Historically, many of Hollywood’s major award shows have been dominated by older, white, heterosexual, cisgender men. The same types of film and music were celebrated, and the same types of creators were honored time and time again. Real life was only reflected in the idealized popular culture pieces for a very specific demographic.
A recent Gallup poll shows that roughly 5.6% of Americans identify as LGBTQ; this is a major jump from their 2017 poll. Their results also showed that 1 in 6 adults in Generation Z identify as LGBTQ. Previously, finding any representation that reflected their identities within award shows would have been difficult. This is slowly changing, and the LGBTQ nominations for many of the major award shows this year reflect that.
Deborah Dugan, a former CEO of the prestigious Recording Academy, has described the organization as having a “toxic boys’ club culture,” but they extended membership offers to “over 2,300 music industry professionals from a diverse array of backgrounds” in July to help combat that toxicity. This trend may have also bled into Grammy nominations this year.
The prestigious Best New Artist category stands out as a category with more artists identifying as a part of the LGBTQ+ community than not. Phoebe Bridgers, Kaytranada, Chika, Megan Thee Stallion, and Doja Cat have all come out as being a part of the LGBTQ+ community, leaving only three other nominations in the category (Ingrid Andress, Noah Cyrus, and D Smoke).
Queer women dominated the Best Rock Performance category this year with another nomination for Phoebe Bridgers and nominations for Brittany Howard, Grace Potter, and Adrianne Lenker. Kaytranada also scored nominations in the Best Dance/Electronic Album and Best Dance Recording with Arca, a trans Latina, also scoring a Best Dance/Electronic Album nomination. Lido Pimienta, a noted queer Latina artist, was nominated in the Best Latin Rock or Alternative Album category. Atlanta’s own Katie Pruitt was among those listed in the Best Engineered Album, Non-Classical, and Lady Gaga secured a nomination for Best Pop Vocal Album as well as Best Pop Duo/Group Performance alongside Ariana Grande for “Rain on Me.”
The other major General Field Grammy categories have all generally seen an increase in diversity this year, with many people of color and women receiving nominations. Beyoncé has received nine nominations in eight categories, and if she wins eight or more, she’ll have raked in the most Grammys of any single artist in history.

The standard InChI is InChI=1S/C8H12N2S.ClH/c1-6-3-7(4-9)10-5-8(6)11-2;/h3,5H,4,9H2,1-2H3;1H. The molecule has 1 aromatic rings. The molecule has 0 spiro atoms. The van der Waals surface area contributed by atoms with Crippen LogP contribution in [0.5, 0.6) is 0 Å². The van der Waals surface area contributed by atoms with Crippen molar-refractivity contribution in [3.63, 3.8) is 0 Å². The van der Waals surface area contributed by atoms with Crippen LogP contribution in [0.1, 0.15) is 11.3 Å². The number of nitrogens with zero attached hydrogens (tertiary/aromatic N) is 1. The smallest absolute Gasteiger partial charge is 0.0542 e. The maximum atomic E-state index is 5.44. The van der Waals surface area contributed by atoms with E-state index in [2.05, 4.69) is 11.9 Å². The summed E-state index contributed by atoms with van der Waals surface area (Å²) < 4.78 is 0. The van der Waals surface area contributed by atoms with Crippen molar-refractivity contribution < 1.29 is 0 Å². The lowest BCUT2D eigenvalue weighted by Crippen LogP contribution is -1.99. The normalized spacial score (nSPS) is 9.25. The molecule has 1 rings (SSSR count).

In the film and television sector of the entertainment industry, LGBTQ representation is also on the rise. There’s plenty of overlap between predicted Oscar nominees and the GLAAD Media Awards nominees. Both award ceremonies’ highest achievement categories (Outstanding Film and Best Motion Picture for the GLAAD awards and the Oscars, respectively) feature “Ma Rainey’s Black Bottom” as a nominee. “Ma Rainey’s Black Bottom” tells the story of Georgia’s own Rainey, her influential blues career, and how she navigated a world dominated by white men and heteronormative expectations.
“Welcome to Chechnya,” a documentary covering the story of activists risking life and limb to confront the Russian government’s efforts to torture and execute LGBTQ+ civilians, is nominated by GLAAD and is expected to be nominated by the Academy as a Best Documentary pick.
The Oscars are also predicted to have more female representation in a very prominent category. Last year, not a single female director was nominated for Best Director, but this awards season, Chloe Zhao and Emerald Fennell are favorites to be nominated for their work with the films “Nomadland” and “Promising Young Woman” respectively.
Last year there was only a single person of color nominated for a single one of the 20 possible slots for an acting award. This year many actors of color, from Chadwick Boseman and Steven Yeun to Viola Davis and Han Ye-ri, are favorites for recognition from the Academy.
While Hollywood still has a long way to go in terms of nearly every facet of proper representation, the slow but steady increase in nominations for LGBTQ+ community members as well as people of color and women is indicative that change is on the way. While finding themselves reflected in the media used to be extremely difficult and limited to indie arthouses and underground festivals, marginalized peoples are slowly becoming able to see a piece of themselves in more mainstream media.
The Grammys air March 14 on CBS. Oscar nominations will be announced on March 15, and the ceremony will air April 25 on ABC. While an official date has not yet been released, the GLAAD Media Awards will be streamed sometime in April.